Collect rainwater to cut down H2O bill

Collect rainwater to cut down H2O bill »Play Video
BOISE - A Boise builder doesn't let a drop of water go to waste.

"As our water bills keep climbing, because the resource is running out, it is going to be more and more necessary, " said Mark Hixson owner of Mark L. Hixson Design Build in Boise.

He says we could all learn a lesson from his work to preserve water. In fact, the water flowing out of one of his fountain designs is from last Spring's rain showers.

"Of course, the benefit of it is that you don't have to use city water for landscaping," Hixson said.

This Southwest Idaho home builder collects H2O year-round.

"You have the potential to harvest the water and recycle it rather than just let it run off down the hillside," Hixson said.

Hixson rounds up rain in two underground tanks.

"There is one inch of rain that is calculated to come off the roof to fill up the two tanks and that will last somewhere from the middle of the summer; depending on how much rain we get, because it is continuously recycled and reused," Hixson said.

He later reuses the water on landscapes with a drip irrigation system, so his clients can save on their water bills.

"This is the roof surface that collects all of the rain water and diverted to the gutter system into the piping system that is taken down to the two storage tanks," Hixson said while pointing to a blue print of the design.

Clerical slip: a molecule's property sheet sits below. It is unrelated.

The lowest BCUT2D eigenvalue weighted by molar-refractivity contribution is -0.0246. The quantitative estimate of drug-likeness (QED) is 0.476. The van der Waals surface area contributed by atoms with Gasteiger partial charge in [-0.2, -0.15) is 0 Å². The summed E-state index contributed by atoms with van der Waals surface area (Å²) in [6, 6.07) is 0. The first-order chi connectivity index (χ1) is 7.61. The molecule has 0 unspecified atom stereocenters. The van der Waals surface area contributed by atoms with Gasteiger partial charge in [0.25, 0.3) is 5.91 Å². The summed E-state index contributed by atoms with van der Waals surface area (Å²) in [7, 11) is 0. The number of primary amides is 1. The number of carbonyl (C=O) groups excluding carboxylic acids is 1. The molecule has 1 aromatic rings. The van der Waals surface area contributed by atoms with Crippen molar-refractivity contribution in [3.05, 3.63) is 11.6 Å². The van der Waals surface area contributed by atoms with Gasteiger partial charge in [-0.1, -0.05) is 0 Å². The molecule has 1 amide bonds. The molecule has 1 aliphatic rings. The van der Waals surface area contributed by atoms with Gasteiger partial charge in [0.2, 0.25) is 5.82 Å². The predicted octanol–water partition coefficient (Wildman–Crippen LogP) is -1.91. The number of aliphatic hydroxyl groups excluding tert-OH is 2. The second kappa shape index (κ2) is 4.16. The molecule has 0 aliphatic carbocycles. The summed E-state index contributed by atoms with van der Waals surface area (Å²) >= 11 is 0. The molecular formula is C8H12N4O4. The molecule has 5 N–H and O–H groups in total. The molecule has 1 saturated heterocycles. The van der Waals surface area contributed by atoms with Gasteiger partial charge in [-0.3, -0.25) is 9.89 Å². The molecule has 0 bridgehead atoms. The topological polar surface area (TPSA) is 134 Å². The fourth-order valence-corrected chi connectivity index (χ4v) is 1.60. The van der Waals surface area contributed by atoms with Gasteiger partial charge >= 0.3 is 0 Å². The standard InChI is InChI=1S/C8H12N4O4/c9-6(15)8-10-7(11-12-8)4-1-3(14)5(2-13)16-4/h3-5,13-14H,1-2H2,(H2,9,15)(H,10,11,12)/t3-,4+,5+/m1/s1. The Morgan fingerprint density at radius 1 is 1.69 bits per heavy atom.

Hixson says as residents of the High Desert, we should take advantage of what Mother Earth brings our way.

"They say that water is the next oil crisis that we will be dealing with because there is only so much water that we have to use so we have to be conservative and aware of it," Hixson said.

There's many ways you can utilize the rain that rolls off your roof as starter systems to harvesting rain.

"A rain barrel at the end of your gutter and go water your plants around your patio," Hixson said. "That is conserving rainwater."

Hixson says you can also use an extension if your rain gutter spills out the water where you don't want it go. He says an extension is an affordable solution, so you can direct the water so it is not wasted.

"Whether you are storing it in a 50-gallon rain barrel; a 5-gallon bucket or, in this case, two tanks; the principal is the same," Hixson said. "You store the water as oppose to wasting it."

He says we should take advantage of every little drop since the rain is free to use in Idaho, which is not the case in some of our neighboring states.

"In this particular state with our laws that we have- rain is free and so anyone may use it in regards to their particular needs," Hixson said.

With the City of Trees averaging only 12-inches a year, Hixson says capturing this precious resource isn't only green but wise; especially when living in the High Desert.

To learn more about Hixson's H2O harvesting designs, you may check out his website: http://www.marklhixson.com/ .